I’ve never been to a maker faire where I didn’t encounter a librarian. Literacy is a big deal for librarians, and health literacy is a big deal in health care. Your standard health fair is focused around health literacy — communicating the basics around important health topics and common conditions, as well as best practices for prevention. But most of the interaction is one-sided. Health fair attendees pick up fliers and sometimes ask questions, but it isn’t literacy in the way that maker faires handle it. In maker faires, literacy isn’t just “what is it” and “let me tell you what to do.” Literacy becomes “how can I do this myself” and “what skills do I need to take this to the next level” and “what is possible if I [fill in the blank].” Literacy includes playing games to actively engage with a topic as well as building things and identifying what you need to know to achieve your own goals.

In these images, there is a librarian wearing a “Dig into reading” tshirt while she assists at a booth teaching soldering skills; a larger than lifesize version of the Operation board game which can be used to teach hand-eye coordination as well as humorously presented anatomical concepts; another librarian connecting gaming to science and technology fundamentals; and a young scientist showing science products and presenting science literacy concepts. You can’t see it in this picture, but in another image, the same young scientist shows off 3d printed laboratory equipment.

ACCESS

23andMe Celiac Disease Risk Markers
Pebble Pals

In libraries we tend to think of access to information (ie. books and journals) first and foremost. Next we think of access to the buildings, and accessible design. With online information, we think of web accessibility. When we talk about the digital divide we mean access to certain types of technology and networking. With makerspaces we think of access to completely different types of technology. Somewhere along the line we usually mention the skills needed to use these things, but I’m not sure that skills are considered part of the challenge of access. I’m thinking the question of access may be bigger than any of these, and in healthcare, there may be portions of access that are broader and/or narrower than what we usually consider.

The first image above is a snippet from one of my 23andMe health reports. Yeah, the ones that the FDA has told them not to do anymore. Luckily, I got in before that happened. This is just a tiny part of an idea. What’s important isn’t just access to personalized genomics information, or to 23andMe, or even to the health reports. What’s important is a bigger challenge — that the increasing demands on the healthcare system are driving more engagement by and with patients, and there are needs and demands for a very type of information than has usually been made available about health for people who are not medical professionals. There is a need for access to tools and skills that have traditionally fallen outside the purview of the patient.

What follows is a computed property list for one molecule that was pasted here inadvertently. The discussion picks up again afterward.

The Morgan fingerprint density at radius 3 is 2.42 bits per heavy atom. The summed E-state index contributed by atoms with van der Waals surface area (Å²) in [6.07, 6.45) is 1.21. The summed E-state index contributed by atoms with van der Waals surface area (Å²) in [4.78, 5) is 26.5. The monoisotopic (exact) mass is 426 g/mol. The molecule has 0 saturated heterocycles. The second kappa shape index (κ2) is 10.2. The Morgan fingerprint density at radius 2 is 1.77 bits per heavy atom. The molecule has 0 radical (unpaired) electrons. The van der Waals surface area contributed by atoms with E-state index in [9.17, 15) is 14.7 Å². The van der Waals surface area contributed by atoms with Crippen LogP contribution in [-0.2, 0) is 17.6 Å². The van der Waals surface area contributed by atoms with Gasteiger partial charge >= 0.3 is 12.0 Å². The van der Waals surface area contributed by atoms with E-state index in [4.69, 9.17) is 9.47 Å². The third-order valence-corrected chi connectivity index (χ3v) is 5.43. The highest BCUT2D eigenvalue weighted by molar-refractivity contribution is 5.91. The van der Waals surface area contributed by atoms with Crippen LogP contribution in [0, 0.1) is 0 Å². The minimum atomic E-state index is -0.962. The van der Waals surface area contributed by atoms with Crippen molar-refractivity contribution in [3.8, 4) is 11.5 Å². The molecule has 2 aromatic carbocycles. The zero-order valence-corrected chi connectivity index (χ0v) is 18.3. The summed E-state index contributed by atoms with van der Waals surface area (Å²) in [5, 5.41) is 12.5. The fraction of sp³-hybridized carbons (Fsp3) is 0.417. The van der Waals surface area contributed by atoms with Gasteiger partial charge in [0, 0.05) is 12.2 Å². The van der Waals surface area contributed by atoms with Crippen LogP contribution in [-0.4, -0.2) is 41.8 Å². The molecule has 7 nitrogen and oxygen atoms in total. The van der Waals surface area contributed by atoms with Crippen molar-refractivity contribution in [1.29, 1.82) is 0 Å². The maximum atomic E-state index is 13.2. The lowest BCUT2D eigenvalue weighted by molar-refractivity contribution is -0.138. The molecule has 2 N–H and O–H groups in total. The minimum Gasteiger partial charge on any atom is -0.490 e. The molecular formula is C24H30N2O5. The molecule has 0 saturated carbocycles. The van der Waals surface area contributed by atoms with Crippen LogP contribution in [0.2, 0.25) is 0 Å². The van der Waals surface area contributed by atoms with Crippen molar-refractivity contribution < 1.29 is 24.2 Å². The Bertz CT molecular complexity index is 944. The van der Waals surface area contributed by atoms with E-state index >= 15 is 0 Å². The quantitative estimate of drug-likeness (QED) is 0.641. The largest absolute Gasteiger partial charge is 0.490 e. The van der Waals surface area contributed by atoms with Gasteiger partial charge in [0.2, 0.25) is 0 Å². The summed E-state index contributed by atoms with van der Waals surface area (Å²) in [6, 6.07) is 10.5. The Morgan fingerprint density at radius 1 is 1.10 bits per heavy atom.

The second image is of Pebble watches, a wearable technology tool that connects to smart phones and sensors and can be used for games and utility, but also for personal health management. The Maker Movement philosophy has come to healthcare in a HUGE way, and shows no signs of going away. Not only does healthcare need to acknowledge and accept this, but also needs to support, provide access to skills and training, create tools for integrating personal data with electronic health records, and beyond. There are ‘new’ buzzwords giving a glimpse into some of what we could be doing and what might fit into healthcare makerspaces and healthcare maker faires. Here are just a few.

Participatory medicine
individualized medicine
personalized medicine
personal genomics
quantified self
self-trackers
n=1 studies
DIY biology
biohacking
microbiomics
sensors
wearable technology

I don’t know about you, but my brain is going, “Whoa.” How on earth has this not already happened in a HUGE way?

SUSTAINABILITY

Ann Arbor Mini Maker Faire 2013 Ann Arbor Mini Maker Faire 2013: "Be My Sunshine" Heart Box Pic of the day - Vinegars & Pickles Ann Arbor Mini Maker Faire 2013

Hang around with folk in public health for any length of time at all and you start hearing about diet management, outreach, food deserts, community health, environmental health, risk science, and related concepts. An awful lot of what happens in public health is trying to help people and communities develop better ways to create healthy places and lifestyles. This can be growing urban gardens, canning your own produce, putting in solar-powered energy cells, making your own sensors to detect air pollution, and much much more. This is a huge area for connecting what’s happening in maker communities with public health.

PERSONAL PROBLEMSOLVING

Cool Toys Pic of the Day - Maker Movement Meets Healthcare Cool Toys Pic of the Day - Maker Movement Meets Healthcare Detroit Maker Faire 2013 Ann Arbor Mini Maker Faire 2013

We all have problems, we all have challenges in our lives. People with chronic health conditions or caring for someone with a chronic health condition maybe have more, but we can all benefit from skills to help us identify problems, brainstorm possible solutions, and design ways to implement those solutions whether by ourselves or in collaboration with other talented folk. In the Maker Movement, there are a lot of examples of people helping other people to create solutions for both interesting and ordinary problems. Spoons that are easier to grip, glasses that don’t wobble when your hands shake, shoes that sense obstructions you can’t see and warn you, sensors as jewelry or tattoos to monitor your vital signs — these are all examples of creative solutions to personal problems, and there are a LOT more examples out there.

So, are you in? Want to help? When do we start?